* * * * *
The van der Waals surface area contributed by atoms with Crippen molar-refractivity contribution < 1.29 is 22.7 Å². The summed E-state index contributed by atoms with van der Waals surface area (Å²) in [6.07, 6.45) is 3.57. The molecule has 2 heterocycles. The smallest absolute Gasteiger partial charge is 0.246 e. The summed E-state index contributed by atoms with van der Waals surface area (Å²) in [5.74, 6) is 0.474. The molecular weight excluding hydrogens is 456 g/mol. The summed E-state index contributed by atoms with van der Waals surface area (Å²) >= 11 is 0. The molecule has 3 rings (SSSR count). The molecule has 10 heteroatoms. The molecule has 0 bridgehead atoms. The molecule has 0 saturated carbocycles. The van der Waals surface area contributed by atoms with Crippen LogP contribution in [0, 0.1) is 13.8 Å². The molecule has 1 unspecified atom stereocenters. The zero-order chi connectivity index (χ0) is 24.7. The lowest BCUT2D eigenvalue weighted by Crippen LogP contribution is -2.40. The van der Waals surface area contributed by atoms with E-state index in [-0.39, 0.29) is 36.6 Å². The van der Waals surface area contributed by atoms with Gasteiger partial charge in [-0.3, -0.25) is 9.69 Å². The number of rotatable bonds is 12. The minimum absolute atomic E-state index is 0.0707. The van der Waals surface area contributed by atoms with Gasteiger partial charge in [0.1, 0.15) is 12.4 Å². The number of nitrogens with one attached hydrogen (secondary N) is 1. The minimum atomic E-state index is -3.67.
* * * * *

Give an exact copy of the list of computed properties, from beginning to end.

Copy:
The van der Waals surface area contributed by atoms with Crippen molar-refractivity contribution < 1.29 is 22.7 Å². The summed E-state index contributed by atoms with van der Waals surface area (Å²) in [6.07, 6.45) is 3.57. The molecule has 2 heterocycles. The smallest absolute Gasteiger partial charge is 0.246 e. The summed E-state index contributed by atoms with van der Waals surface area (Å²) in [5.74, 6) is 0.474. The molecular weight excluding hydrogens is 456 g/mol. The summed E-state index contributed by atoms with van der Waals surface area (Å²) >= 11 is 0. The molecule has 3 rings (SSSR count). The molecule has 10 heteroatoms. The molecule has 0 bridgehead atoms. The molecule has 0 saturated carbocycles. The van der Waals surface area contributed by atoms with Crippen LogP contribution in [0, 0.1) is 13.8 Å². The molecule has 1 unspecified atom stereocenters. The zero-order chi connectivity index (χ0) is 24.7. The lowest BCUT2D eigenvalue weighted by Crippen LogP contribution is -2.40. The van der Waals surface area contributed by atoms with E-state index in [-0.39, 0.29) is 36.6 Å². The van der Waals surface area contributed by atoms with Gasteiger partial charge in [-0.3, -0.25) is 9.69 Å². The number of rotatable bonds is 12. The minimum absolute atomic E-state index is 0.0707. The van der Waals surface area contributed by atoms with Gasteiger partial charge in [0.1, 0.15) is 12.4 Å². The number of nitrogens with one attached hydrogen (secondary N) is 1. The minimum atomic E-state index is -3.67.